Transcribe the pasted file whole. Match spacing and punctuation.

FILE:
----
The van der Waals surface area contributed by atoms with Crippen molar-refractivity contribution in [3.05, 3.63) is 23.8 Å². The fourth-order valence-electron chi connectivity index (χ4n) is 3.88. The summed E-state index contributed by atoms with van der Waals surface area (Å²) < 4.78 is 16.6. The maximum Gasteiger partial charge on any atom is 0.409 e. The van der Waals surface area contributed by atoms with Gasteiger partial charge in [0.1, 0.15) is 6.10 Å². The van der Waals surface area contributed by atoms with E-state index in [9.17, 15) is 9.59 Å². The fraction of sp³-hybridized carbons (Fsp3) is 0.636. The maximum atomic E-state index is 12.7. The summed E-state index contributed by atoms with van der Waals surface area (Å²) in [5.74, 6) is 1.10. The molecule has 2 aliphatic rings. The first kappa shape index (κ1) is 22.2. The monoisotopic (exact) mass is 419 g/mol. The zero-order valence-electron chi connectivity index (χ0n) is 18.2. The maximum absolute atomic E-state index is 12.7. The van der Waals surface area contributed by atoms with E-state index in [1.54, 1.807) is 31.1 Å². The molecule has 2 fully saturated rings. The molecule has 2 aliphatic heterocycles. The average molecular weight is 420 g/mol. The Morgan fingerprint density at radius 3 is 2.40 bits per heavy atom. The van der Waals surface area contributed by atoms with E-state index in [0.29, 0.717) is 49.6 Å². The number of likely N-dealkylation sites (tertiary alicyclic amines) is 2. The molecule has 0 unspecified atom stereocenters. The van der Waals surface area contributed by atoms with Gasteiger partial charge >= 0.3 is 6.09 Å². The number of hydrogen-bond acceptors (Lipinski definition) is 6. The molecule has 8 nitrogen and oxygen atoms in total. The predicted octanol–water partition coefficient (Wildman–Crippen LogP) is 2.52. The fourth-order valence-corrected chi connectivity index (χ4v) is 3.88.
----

The van der Waals surface area contributed by atoms with Crippen molar-refractivity contribution in [3.05, 3.63) is 23.8 Å². The fourth-order valence-electron chi connectivity index (χ4n) is 3.88. The summed E-state index contributed by atoms with van der Waals surface area (Å²) < 4.78 is 16.6. The maximum Gasteiger partial charge on any atom is 0.409 e. The van der Waals surface area contributed by atoms with Gasteiger partial charge in [0.1, 0.15) is 6.10 Å². The van der Waals surface area contributed by atoms with E-state index in [9.17, 15) is 9.59 Å². The fraction of sp³-hybridized carbons (Fsp3) is 0.636. The maximum atomic E-state index is 12.7. The summed E-state index contributed by atoms with van der Waals surface area (Å²) in [5.74, 6) is 1.10. The molecule has 2 aliphatic rings. The first kappa shape index (κ1) is 22.2. The monoisotopic (exact) mass is 419 g/mol. The zero-order valence-electron chi connectivity index (χ0n) is 18.2. The maximum absolute atomic E-state index is 12.7. The van der Waals surface area contributed by atoms with E-state index in [1.54, 1.807) is 31.1 Å². The molecule has 2 fully saturated rings. The molecule has 2 aliphatic heterocycles. The average molecular weight is 420 g/mol. The Morgan fingerprint density at radius 3 is 2.40 bits per heavy atom. The van der Waals surface area contributed by atoms with E-state index in [0.29, 0.717) is 49.6 Å². The number of likely N-dealkylation sites (tertiary alicyclic amines) is 2. The molecule has 0 unspecified atom stereocenters. The van der Waals surface area contributed by atoms with Gasteiger partial charge >= 0.3 is 6.09 Å². The number of hydrogen-bond acceptors (Lipinski definition) is 6. The molecule has 8 nitrogen and oxygen atoms in total. The predicted octanol–water partition coefficient (Wildman–Crippen LogP) is 2.52. The fourth-order valence-corrected chi connectivity index (χ4v) is 3.88.